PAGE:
Purified pCMV�-gal plasmid DNA and DNA–protein complexes were processed for transmission elec-tron microscopy (TEM) using a negative stain/rotaryshadow technique. Fifteen microliter drops of freshlyprepared samples were placed on glow-discharged col-lodion/carbon-coated 400-mesh copper grids for 3 min.The solution was wicked off with filter paper andreplaced with 1% aqueous uranyl acetate for 30 s. Afterremoval of the solution, grids were rinsed in double-dis-tilled H2O and allowed to dry. Rotary shadowing wasperformed using 1 in. of 0.008-inch Pt/Pd 60/40 wire at7° angle. Grids were imaged in a Jeol JEM 2000EXelectron microscope operated at 80 kV.

2.9. Immunization schedule

To evaluate the immunogenicity of DNA–proteincomplexes, seven Balb/c mice per group were immu-nized either intra-nasal or intra-muscular. Four dosesof selected complexes were inoculated without adju-vant, at 2-week intervals. The immune serum was col-lected 2 and 10 weeks after the last injection. IgAantibody levels were determined in lungs after 10 weeksof the last inoculation. Lungs from individual animalswere macerated in 1 ml of PBS and after centrifugationthe supernatant (lung wash) collected. This suspensionwas used in ELISA assays.

Preparations used for immunization were:1. Intra-muscular immunization with 100 �g of

pCMV�-gal plasmid DNA.2. Intra-nasal immunization with 100 �g of pCMV�-

gal plasmid DNA–200 �g Opc protein complex.3. Intra-nasal immunization with 200 �g of recombi-

nant Opc protein.4. Intra-nasal immunization with 100 �g of pCMV�-

gal plasmid DNA.

2.10. Characterization of the immune response (ELISA)

Maxisorp plates (Nunc, Denmark) were coated with1 �g ml−1 of �-galactosidase, in 0.1 M Tris/HCl pH 8.5with 0.02% sodium azide, 3 h at 37°C. Plates werewashed 4 times in PBS with 0.05% Tween 20 (PBST)before serum dilutions were added. Sera were diluted inPBST and incubated 1 h at 37°C, in precoated plates.After washing, bound antibodies were detected by incu-bation for 1 h at 37°C with the alkaline phosphataselabeled anti-mouse IgG conjugate, or an alkaline phos-phatase labeled anti-mouse IgA conjugate. p-Nitro-phenyl phosphate (1 mg ml−1) in 0.5 M diethanolaminebuffer pH 9.8 was used to develop the antigen-antibodyreactions, and absorbance was read after 20–45 min at405 nm. Serum IgG or IgA anti-�-galactosidase anti-body levels were expressed as their absorbance (405nm) values in ELISA and used for statistical analysis.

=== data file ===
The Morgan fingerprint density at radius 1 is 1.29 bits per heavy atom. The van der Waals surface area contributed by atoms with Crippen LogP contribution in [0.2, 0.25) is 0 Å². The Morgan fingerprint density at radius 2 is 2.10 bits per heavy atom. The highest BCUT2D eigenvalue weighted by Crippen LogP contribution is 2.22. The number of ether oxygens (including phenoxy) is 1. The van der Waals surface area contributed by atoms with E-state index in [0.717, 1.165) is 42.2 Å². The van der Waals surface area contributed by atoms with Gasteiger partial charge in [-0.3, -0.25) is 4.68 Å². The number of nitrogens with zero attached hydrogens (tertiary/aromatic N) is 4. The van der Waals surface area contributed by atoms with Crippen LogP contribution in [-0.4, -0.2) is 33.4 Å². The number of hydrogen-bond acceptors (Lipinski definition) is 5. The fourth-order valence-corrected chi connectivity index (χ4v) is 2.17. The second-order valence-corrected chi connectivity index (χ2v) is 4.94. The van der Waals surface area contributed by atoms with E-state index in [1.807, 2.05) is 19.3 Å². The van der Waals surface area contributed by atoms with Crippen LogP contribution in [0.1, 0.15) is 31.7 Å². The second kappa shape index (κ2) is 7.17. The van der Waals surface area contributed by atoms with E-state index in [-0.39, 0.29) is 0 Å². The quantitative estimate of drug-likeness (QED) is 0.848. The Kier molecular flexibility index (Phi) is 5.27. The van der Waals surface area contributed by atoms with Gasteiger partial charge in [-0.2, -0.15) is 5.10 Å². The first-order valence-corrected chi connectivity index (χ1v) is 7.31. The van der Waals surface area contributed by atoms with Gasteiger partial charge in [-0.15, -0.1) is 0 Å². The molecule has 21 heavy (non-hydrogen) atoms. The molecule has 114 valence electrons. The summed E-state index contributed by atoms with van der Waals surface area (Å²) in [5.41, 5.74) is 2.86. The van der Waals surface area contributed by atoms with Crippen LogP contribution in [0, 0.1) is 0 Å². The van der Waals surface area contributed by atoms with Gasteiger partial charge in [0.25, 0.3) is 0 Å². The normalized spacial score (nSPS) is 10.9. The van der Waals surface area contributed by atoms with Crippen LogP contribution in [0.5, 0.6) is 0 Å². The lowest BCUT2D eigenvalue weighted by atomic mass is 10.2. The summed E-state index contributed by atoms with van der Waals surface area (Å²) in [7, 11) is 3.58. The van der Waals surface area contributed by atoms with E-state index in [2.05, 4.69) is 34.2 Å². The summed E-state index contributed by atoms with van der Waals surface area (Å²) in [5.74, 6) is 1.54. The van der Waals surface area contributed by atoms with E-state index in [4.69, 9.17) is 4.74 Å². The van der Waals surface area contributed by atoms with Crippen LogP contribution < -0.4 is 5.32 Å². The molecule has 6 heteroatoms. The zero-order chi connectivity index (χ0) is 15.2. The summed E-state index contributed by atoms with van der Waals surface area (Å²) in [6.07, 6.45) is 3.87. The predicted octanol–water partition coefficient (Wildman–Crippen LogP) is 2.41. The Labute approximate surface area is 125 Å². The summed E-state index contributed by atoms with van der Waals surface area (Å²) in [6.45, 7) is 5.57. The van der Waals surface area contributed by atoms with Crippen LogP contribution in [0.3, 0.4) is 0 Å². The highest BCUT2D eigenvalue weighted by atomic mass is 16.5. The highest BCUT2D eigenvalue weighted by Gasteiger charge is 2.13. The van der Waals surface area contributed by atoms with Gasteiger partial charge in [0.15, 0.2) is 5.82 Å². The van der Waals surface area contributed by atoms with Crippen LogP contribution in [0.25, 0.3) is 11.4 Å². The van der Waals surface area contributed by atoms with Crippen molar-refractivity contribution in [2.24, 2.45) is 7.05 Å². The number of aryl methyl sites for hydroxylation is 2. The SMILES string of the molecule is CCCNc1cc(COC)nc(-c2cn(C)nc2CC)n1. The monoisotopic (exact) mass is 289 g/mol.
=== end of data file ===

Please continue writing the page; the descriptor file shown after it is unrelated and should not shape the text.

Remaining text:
2.11. Statistical methods

The Kruskal–Wallis method for the analysis of vari-ance and the Dunn’s multiple comparison test wereused to determined differences between data. A P valueof �0.05 was considered statistically significant. In thefigures, bars represent the mean of antibody levels�S.D. for each experimental group.

2.12. SDS-PAGE

SDS-PAGE was performed with a discontinuous gelsystem, using Tris/glicine buffer [20].

2.13. Lymphocyte proliferati�e assay

Induction of � galactosidase-specific lymphoprolifer-ative response was measured 11 weeks after of the lastimmunization dose by a conventional assay [21].Briefly, spleen cells from immunized BALB/c mice (n=3 each), were collected (viability higher than 95%),diluted in complete RPMI 1640 (Gibco, UK) contain-ing streptomycin (100 �g ml−1), penicillin (100 Uml−1) and 2-mercaptoethanol (50 �M), supplementedwith 10% serum fetal bovine (SFB). Spleen cells wereseeded at density of 2×105 cells per well, in presence of�-galactosidase at 0.5, 0.1 and 0.05 �g ml−1 per well.Murine phytohemagglutinin (1% v/v PHA-M, Gibco,UK) served as positive mitogenic control. Control wellsreceived only cells. Cells in all the wells were cultured in220 �l of medium. The plates were incubated in ahumidified atmosphere of 5% CO2 at 37°C, during 72 h.The cells were pulsed with [3H]Thymidine (1 �Ci perwell) (Amershan, UK), during the last 16 h of culture,and harvested onto glass microfiber filters (Pharmacia,Sweden). The incorporated radioactivity was deter-mined by using a LKB 1217 Rackbeta liquid scintilla-

A. Musacchio et al. / Vaccine 19 (2001) 3692–3699 3695

Fig. 1. (A) pCMV�-gal plasmid DNA used in DNA–protein com-plexes. (1) Molecular weight marker (� DNA-Hind III digest), (2)pCMV�-gal plasmid DNA. (B) SDS-PAGE of the recombinant Opcprotein used in DNA–protein complexes, (1) low molecular weightmarker, (2) purified recombinant Opc protein.